Saturday, May 07, 2011

Elokuu / [August]

Augusti. FI © 2011 Bronson Club. EX: Jukka Helle, Markus Selin. P: Jesse Fryckman. D: Oskari Sipola. SC: Oskari Sipola - from an original idea by Harri Paananen - incorporating Shakespeare's sonnets 46 and 73. DP: Joonas Pulkkanen - Cameras: Canon 5D Mark II (B Camera), Canon 7D (second unit), Red One Camera - cinematographic process: digital - 2.35:1. PD: Heini Kervinen. Cost: Jenni Rousu. Makeup: Hanna Minkkinen. M: Joel Melasniemi. S: Karri Niinivaara. ED: Antti Reikko. LOC: Espoo, Helsinki, Joutsa, Jyväskylä, Kajaani, Kemijärvi, Kirkkonummi, Mäntyharju. CAST: Eppu Pastinen (Aku), Lina Turkama (Juli), Zagros Manuchar (Freda), Niina Koponen (Erika), Pihla Viitala (Johanna), Ilkka Heiskanen (father), Henrika Andersson (mother), Juha Lagström (Hannu), Markku Maalismaa (Risto), Heikki Ranta (Timppa), Timo Torikka (Eero), Matleena Kuusniemi (Sari), Jaana Joensuu (Sointu), Mika Kurvinen (Kalle). 111 min. Distributed by Nordisk Film. In Finnish with some Swedish with Finnish / Swedish subtitles by Aretta Vähälä / Saliven Gustavsson, Shakespeare translations Aale Tynni / C.R. Nyblom. DCP 2K viewed at Tennispalatsi 4, Helsinki, 7 May 2011

"That time of year thou mayst in me behold" is one of the Shakespeare sonnets read to each other by the young summer lovers, perhaps surprisingly as it is about an old man reflecting on young love. Oskari Sipola has made his debut feature film about the first summer of the young man after the ylioppilastutkinto (matriculation examination after high school, necessary for starting academic studies in a university) and before military service. His pregnant girlfriend leaves for the summer to an Interrail trip via St. Petersburg. Aku (Eppu Pastinen) is like a sleepwalker, profoundly confused, and at a Midsummer party he gets stone drunk and wakes up at home with a strange girl, Juli (Lina Turkama). Nothing has happened because Aku has passed out. He gives her a lift home, but gets carried away to an all-summer road adventure with her with no destination, losing car, money, and telephone on the way. Aku is the son of a well-to-do family, and Juli says that his problem is that he does not realize with how big a silver spoon in his mouth he was born. The story structure is familiar, from Ingmar Bergman's summer love films for instance, and there is no problem with that, as it is a good structure. Another point of comparison is Something Wild with Melanie Griffith and Jeff Daniels. Oskari Sipola invests the movie with personal feeling and observation, and I predict that Elokuu will have lasting value at least in our country. I keep wondering what one should think about Aku's prim character, which is reinforced towards the end. And what about the wild ones, Aku's best friend Freda (Zagros Manuchar) and Lina who completely explodes Aku's regular life albeit just for the summer? All the grown-ups seem disenchanted.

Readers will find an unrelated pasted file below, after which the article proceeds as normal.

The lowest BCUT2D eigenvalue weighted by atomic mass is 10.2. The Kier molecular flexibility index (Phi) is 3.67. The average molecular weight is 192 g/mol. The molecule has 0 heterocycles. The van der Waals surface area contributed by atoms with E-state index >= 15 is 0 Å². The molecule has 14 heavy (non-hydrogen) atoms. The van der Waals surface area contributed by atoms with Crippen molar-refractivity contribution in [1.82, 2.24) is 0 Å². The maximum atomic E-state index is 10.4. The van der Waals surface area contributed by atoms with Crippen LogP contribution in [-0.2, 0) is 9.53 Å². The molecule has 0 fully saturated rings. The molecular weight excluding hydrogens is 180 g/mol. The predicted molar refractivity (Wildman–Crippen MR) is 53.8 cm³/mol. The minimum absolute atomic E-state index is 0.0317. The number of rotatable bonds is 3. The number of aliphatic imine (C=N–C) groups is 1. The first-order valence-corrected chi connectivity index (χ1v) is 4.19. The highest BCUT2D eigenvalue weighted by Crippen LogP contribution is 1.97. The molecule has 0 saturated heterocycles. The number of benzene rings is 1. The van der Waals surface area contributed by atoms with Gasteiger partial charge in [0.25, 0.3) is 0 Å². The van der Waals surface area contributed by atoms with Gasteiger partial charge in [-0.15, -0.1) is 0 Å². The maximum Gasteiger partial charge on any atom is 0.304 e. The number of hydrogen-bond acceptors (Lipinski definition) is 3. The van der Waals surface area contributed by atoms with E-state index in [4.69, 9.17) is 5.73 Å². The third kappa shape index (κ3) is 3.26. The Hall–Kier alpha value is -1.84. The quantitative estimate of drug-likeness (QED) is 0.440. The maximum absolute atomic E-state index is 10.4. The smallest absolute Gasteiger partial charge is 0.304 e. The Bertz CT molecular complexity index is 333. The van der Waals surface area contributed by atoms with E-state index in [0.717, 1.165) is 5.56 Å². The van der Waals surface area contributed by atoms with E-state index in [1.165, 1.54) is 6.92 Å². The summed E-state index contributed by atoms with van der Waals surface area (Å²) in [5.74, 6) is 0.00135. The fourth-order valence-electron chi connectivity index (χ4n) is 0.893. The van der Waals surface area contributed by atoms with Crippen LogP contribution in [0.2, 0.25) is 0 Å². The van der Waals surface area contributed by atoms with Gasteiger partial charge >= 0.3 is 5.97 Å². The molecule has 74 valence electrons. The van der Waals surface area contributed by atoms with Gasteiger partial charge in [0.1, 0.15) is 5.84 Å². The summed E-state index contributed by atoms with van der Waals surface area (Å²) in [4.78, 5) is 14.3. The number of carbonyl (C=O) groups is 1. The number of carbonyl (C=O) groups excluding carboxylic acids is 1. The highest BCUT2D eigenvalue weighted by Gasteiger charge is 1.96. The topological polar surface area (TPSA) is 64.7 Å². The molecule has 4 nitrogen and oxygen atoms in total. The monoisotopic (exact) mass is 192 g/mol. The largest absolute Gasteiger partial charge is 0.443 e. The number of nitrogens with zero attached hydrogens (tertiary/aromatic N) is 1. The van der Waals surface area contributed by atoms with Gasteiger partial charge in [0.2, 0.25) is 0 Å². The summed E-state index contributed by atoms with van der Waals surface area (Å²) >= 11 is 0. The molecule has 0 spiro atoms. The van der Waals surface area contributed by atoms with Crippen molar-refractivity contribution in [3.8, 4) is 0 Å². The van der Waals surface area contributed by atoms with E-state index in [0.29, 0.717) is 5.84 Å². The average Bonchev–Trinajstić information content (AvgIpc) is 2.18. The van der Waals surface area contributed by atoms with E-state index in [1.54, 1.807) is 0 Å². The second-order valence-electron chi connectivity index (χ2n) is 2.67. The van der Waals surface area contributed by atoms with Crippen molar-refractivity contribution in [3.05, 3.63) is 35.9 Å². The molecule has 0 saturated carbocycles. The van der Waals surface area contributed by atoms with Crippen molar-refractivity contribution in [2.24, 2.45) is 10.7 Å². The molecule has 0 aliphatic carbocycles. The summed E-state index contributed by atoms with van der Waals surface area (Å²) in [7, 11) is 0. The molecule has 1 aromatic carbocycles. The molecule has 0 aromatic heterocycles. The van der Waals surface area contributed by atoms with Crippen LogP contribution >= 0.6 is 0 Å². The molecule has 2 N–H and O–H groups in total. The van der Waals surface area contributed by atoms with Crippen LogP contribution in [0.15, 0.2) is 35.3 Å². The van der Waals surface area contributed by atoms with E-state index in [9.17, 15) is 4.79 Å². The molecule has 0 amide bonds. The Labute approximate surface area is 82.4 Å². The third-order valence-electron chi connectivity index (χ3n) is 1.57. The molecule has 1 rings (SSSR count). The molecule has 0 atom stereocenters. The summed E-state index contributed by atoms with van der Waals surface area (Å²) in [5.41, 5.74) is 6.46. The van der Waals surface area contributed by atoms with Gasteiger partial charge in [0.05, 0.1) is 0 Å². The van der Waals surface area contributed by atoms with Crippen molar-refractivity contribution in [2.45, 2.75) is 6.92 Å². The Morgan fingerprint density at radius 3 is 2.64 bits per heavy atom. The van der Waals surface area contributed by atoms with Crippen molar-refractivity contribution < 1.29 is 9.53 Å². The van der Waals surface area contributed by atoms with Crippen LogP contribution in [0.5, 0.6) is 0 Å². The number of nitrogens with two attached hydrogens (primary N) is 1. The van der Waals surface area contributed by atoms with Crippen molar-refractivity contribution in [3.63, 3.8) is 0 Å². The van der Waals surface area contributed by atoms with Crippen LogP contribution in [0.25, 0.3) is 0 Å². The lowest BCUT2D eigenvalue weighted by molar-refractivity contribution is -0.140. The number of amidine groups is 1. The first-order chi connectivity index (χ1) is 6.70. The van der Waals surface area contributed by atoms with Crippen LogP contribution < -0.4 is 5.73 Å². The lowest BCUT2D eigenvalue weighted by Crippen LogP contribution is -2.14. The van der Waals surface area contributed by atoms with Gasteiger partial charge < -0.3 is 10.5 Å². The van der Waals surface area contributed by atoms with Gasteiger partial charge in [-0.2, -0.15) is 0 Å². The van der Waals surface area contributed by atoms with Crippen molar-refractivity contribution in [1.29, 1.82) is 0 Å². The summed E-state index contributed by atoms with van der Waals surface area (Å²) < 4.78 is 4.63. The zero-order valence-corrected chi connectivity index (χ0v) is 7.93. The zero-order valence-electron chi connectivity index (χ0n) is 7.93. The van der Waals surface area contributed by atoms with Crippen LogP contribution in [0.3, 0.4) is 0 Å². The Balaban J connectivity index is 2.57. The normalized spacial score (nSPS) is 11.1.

The digital cinematography is clean, sharp and restrained. There is sometimes a subdued and low-contrast look. Not bad, but the feeling is digital. Warmth is difficult in 2K.

No comments: